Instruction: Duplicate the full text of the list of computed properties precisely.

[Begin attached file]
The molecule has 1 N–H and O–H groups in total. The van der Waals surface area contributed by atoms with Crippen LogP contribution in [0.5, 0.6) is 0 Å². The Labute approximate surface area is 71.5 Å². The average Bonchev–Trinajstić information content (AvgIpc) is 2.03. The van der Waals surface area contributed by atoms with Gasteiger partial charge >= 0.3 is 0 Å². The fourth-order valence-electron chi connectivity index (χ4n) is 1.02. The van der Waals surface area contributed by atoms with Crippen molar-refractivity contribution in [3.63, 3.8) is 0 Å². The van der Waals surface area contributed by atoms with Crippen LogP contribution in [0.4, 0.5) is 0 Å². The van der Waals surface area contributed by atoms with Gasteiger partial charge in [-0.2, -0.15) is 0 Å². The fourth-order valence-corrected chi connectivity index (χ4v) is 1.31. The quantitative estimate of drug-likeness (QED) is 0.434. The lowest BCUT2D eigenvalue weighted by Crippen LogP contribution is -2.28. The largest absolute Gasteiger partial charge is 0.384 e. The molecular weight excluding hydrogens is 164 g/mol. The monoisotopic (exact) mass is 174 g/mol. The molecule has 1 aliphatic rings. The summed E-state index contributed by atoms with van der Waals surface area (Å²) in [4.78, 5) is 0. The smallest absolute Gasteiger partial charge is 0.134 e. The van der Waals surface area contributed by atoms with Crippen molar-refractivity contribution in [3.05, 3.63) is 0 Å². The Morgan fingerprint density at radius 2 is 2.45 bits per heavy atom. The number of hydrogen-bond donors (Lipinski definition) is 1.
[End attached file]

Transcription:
The molecule has 1 N–H and O–H groups in total. The van der Waals surface area contributed by atoms with Crippen LogP contribution in [0.5, 0.6) is 0 Å². The Labute approximate surface area is 71.5 Å². The average Bonchev–Trinajstić information content (AvgIpc) is 2.03. The van der Waals surface area contributed by atoms with Gasteiger partial charge >= 0.3 is 0 Å². The fourth-order valence-electron chi connectivity index (χ4n) is 1.02. The van der Waals surface area contributed by atoms with Crippen molar-refractivity contribution in [3.63, 3.8) is 0 Å². The van der Waals surface area contributed by atoms with Crippen LogP contribution in [0.4, 0.5) is 0 Å². The van der Waals surface area contributed by atoms with Gasteiger partial charge in [-0.2, -0.15) is 0 Å². The fourth-order valence-corrected chi connectivity index (χ4v) is 1.31. The quantitative estimate of drug-likeness (QED) is 0.434. The lowest BCUT2D eigenvalue weighted by Crippen LogP contribution is -2.28. The largest absolute Gasteiger partial charge is 0.384 e. The molecular weight excluding hydrogens is 164 g/mol. The monoisotopic (exact) mass is 174 g/mol. The molecule has 1 aliphatic rings. The summed E-state index contributed by atoms with van der Waals surface area (Å²) in [4.78, 5) is 0. The smallest absolute Gasteiger partial charge is 0.134 e. The van der Waals surface area contributed by atoms with Crippen molar-refractivity contribution in [3.05, 3.63) is 0 Å². The Morgan fingerprint density at radius 2 is 2.45 bits per heavy atom. The number of hydrogen-bond donors (Lipinski definition) is 1.